The first poem I ever emailed to her was a Mary Oliver poem called the Book. It’s about lilies, and, of course, about love.
Lilies — as tall as ourselves and more lovely,
and full of fragrance, and long orange tongues,
and those playthings the bees — stood in
a neighbor’s yard, a thick, ramping
hedge of them. You could not help but see
that to be beautiful is also to be simple
and brief; is to rise up and be glorious, and then vanish;
is to be silent but as though a song was in you only it
hasn’t yet been heard
For almost two years, she has been that lily for me. Simple. Beautiful. Together we rose up, and it was glorious. She helped me learn what the song is inside of me. She heard it. She held it. She danced with it.
Now, she is working on learning what the song is inside of her. “Can you fully love someone before you’ve learned to fully love yourself?” the poet once asked.
To be brief and to be glorious. To be tall and more lovely. To be full of fragrance. To rise up and then vanish. Perhaps that is the work of lilies. Perhaps that is the work of love.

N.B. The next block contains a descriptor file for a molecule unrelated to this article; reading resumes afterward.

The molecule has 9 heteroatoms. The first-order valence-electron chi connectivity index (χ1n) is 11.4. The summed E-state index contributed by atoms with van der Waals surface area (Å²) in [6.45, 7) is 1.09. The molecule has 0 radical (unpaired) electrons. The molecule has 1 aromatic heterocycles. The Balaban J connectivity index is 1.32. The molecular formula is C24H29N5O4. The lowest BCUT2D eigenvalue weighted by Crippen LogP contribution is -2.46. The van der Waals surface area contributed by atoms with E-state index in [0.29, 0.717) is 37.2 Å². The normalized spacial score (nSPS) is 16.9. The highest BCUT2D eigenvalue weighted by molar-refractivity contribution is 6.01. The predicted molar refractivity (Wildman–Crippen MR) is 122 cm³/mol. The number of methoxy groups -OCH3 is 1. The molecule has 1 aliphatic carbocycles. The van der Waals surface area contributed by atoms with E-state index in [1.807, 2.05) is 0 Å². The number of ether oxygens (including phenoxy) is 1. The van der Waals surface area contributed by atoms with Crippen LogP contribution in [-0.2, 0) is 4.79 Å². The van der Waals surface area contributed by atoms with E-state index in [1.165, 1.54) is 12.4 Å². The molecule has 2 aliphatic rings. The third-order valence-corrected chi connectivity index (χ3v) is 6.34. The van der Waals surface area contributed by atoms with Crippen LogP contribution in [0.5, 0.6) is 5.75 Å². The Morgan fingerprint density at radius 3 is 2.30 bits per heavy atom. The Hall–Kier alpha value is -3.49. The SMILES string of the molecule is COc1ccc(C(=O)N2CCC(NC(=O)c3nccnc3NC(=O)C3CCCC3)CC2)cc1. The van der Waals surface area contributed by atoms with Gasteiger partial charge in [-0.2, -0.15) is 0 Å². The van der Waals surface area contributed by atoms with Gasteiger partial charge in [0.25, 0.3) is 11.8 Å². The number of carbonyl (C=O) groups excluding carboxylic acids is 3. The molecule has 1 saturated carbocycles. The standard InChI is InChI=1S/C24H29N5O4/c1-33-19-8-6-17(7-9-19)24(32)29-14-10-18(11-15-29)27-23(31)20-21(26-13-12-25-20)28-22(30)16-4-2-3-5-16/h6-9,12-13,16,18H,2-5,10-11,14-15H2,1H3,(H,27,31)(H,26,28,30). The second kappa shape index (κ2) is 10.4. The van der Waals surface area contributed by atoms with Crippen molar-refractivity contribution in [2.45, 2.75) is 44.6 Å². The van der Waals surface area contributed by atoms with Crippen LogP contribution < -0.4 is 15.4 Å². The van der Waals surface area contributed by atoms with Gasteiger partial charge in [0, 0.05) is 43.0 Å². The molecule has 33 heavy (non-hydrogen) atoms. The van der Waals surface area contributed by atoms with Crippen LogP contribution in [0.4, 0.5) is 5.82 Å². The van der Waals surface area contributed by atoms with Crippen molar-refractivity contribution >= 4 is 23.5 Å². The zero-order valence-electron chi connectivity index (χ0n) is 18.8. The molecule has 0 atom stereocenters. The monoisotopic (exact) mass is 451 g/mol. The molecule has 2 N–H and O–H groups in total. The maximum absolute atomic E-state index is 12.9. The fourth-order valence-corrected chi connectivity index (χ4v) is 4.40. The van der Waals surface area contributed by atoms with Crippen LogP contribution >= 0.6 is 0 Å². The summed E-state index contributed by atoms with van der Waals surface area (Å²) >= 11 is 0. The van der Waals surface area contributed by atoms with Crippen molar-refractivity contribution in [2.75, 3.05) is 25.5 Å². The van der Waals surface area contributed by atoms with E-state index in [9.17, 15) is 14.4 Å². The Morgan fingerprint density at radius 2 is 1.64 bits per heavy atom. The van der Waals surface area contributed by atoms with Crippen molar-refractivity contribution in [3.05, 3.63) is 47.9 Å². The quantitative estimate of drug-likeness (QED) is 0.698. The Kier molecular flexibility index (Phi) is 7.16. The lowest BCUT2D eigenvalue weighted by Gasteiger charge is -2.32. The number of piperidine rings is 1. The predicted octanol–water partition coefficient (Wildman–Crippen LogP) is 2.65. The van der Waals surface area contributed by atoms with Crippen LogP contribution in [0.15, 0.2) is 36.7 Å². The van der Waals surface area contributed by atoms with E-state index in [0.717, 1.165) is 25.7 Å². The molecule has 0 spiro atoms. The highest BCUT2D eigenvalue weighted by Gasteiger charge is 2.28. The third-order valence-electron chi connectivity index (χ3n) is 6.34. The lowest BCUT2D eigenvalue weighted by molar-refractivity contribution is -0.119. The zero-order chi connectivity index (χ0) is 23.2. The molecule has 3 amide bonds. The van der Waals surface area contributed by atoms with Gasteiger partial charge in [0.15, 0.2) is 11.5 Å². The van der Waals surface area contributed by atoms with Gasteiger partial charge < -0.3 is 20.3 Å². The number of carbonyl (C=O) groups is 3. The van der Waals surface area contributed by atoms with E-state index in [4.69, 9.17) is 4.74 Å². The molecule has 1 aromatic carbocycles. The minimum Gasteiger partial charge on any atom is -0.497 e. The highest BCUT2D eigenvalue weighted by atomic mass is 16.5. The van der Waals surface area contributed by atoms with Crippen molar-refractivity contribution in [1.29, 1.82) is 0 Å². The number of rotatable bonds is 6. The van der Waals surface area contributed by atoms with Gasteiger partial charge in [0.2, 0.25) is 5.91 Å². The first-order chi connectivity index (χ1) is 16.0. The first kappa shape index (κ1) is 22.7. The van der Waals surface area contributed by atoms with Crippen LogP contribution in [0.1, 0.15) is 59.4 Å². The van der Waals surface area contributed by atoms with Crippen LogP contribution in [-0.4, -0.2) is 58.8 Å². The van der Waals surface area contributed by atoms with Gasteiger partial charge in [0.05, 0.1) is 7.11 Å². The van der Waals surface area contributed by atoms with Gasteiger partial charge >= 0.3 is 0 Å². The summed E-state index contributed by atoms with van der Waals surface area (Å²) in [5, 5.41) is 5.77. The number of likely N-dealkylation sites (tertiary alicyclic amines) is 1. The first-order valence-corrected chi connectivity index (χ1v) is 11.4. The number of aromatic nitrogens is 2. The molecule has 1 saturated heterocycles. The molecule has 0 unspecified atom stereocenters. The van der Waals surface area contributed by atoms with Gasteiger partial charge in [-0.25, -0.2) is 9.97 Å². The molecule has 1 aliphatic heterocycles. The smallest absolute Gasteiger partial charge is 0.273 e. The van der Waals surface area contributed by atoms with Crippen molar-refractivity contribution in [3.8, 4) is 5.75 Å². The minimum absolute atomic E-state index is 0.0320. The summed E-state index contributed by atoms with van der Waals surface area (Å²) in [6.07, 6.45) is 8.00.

In the winter, the petals fall to the ground and the silence feels louder than the song. The long orange tongue stops talking. The bees stop dancing. And yet, and yet.
Didn’t that orange tongue hold some seeds that also fell? Her banana pancake smile, her stardust hair, her sequoia redwood dreams? Did they land on the soil I am becoming a part of? Were they watered from the winter of my tears? Will they grow into something tall, something lovely, something full of fragrance? Simple and beautiful.
The last poem I sent to her was a Mary Oliver poem. It’s about Snow Geese, and, of course, love.
Oh, to love what is lovely, and will not last!
What a task
of anything, or anyone,
yet it is ours,
and not by the century or the year, but by the hours.
One fall day I heard
above me, and above the sting of the wind, a sound
I did not know, and my look shot upward; it was
a flock of snow geese, winging it
faster than the ones we usually see,
and, being the color of snow, catching the sun
so they were, in part at least, golden. I
held my breath
as we do
to stop time
when something wonderful
has touched us
as with a match,
which is lit, and bright,
but does not hurt
in the common way,
as if delight
were the most serious thing
you ever felt.
I have never seen them again.
Maybe I will, someday, somewhere.
Maybe I won’t.
It doesn’t matter.
is that, when I saw them,
I saw them
as through the veil, secretly, joyfully, clearly.